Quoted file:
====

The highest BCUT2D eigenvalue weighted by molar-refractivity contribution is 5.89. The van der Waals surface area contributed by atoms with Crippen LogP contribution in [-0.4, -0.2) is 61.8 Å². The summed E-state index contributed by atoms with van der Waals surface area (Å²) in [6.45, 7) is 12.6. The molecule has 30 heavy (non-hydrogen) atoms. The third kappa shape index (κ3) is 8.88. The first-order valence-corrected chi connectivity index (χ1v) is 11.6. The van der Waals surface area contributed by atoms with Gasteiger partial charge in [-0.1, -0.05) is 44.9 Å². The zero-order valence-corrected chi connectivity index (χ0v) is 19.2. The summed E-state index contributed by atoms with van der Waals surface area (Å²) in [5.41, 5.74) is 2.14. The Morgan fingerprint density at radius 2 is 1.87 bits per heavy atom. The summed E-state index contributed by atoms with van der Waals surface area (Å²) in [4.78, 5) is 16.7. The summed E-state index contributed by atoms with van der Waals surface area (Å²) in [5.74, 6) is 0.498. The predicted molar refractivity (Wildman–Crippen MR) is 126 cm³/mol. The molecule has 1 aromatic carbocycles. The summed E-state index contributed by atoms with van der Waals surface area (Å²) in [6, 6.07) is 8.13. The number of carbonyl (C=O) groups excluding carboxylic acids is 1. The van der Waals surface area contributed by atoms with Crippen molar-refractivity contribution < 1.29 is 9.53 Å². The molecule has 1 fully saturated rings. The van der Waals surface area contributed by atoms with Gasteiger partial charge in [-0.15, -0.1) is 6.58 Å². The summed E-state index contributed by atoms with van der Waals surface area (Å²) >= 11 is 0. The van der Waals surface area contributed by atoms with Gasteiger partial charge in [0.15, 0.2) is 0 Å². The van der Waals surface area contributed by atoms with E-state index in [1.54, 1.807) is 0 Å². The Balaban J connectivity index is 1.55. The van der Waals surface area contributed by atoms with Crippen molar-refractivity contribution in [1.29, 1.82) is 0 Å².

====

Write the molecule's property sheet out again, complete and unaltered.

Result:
The highest BCUT2D eigenvalue weighted by molar-refractivity contribution is 5.89. The van der Waals surface area contributed by atoms with Crippen LogP contribution in [-0.4, -0.2) is 61.8 Å². The summed E-state index contributed by atoms with van der Waals surface area (Å²) in [6.45, 7) is 12.6. The molecule has 30 heavy (non-hydrogen) atoms. The third kappa shape index (κ3) is 8.88. The first-order valence-corrected chi connectivity index (χ1v) is 11.6. The van der Waals surface area contributed by atoms with Gasteiger partial charge in [-0.1, -0.05) is 44.9 Å². The zero-order valence-corrected chi connectivity index (χ0v) is 19.2. The summed E-state index contributed by atoms with van der Waals surface area (Å²) in [5.41, 5.74) is 2.14. The Morgan fingerprint density at radius 2 is 1.87 bits per heavy atom. The summed E-state index contributed by atoms with van der Waals surface area (Å²) in [4.78, 5) is 16.7. The summed E-state index contributed by atoms with van der Waals surface area (Å²) in [5.74, 6) is 0.498. The predicted molar refractivity (Wildman–Crippen MR) is 126 cm³/mol. The molecule has 1 aromatic carbocycles. The summed E-state index contributed by atoms with van der Waals surface area (Å²) in [6, 6.07) is 8.13. The number of carbonyl (C=O) groups excluding carboxylic acids is 1. The van der Waals surface area contributed by atoms with Crippen molar-refractivity contribution < 1.29 is 9.53 Å². The molecule has 1 fully saturated rings. The van der Waals surface area contributed by atoms with Gasteiger partial charge in [-0.15, -0.1) is 6.58 Å². The summed E-state index contributed by atoms with van der Waals surface area (Å²) >= 11 is 0. The van der Waals surface area contributed by atoms with Gasteiger partial charge in [0.15, 0.2) is 0 Å². The van der Waals surface area contributed by atoms with E-state index in [1.54, 1.807) is 0 Å². The Balaban J connectivity index is 1.55. The van der Waals surface area contributed by atoms with Crippen molar-refractivity contribution in [1.29, 1.82) is 0 Å².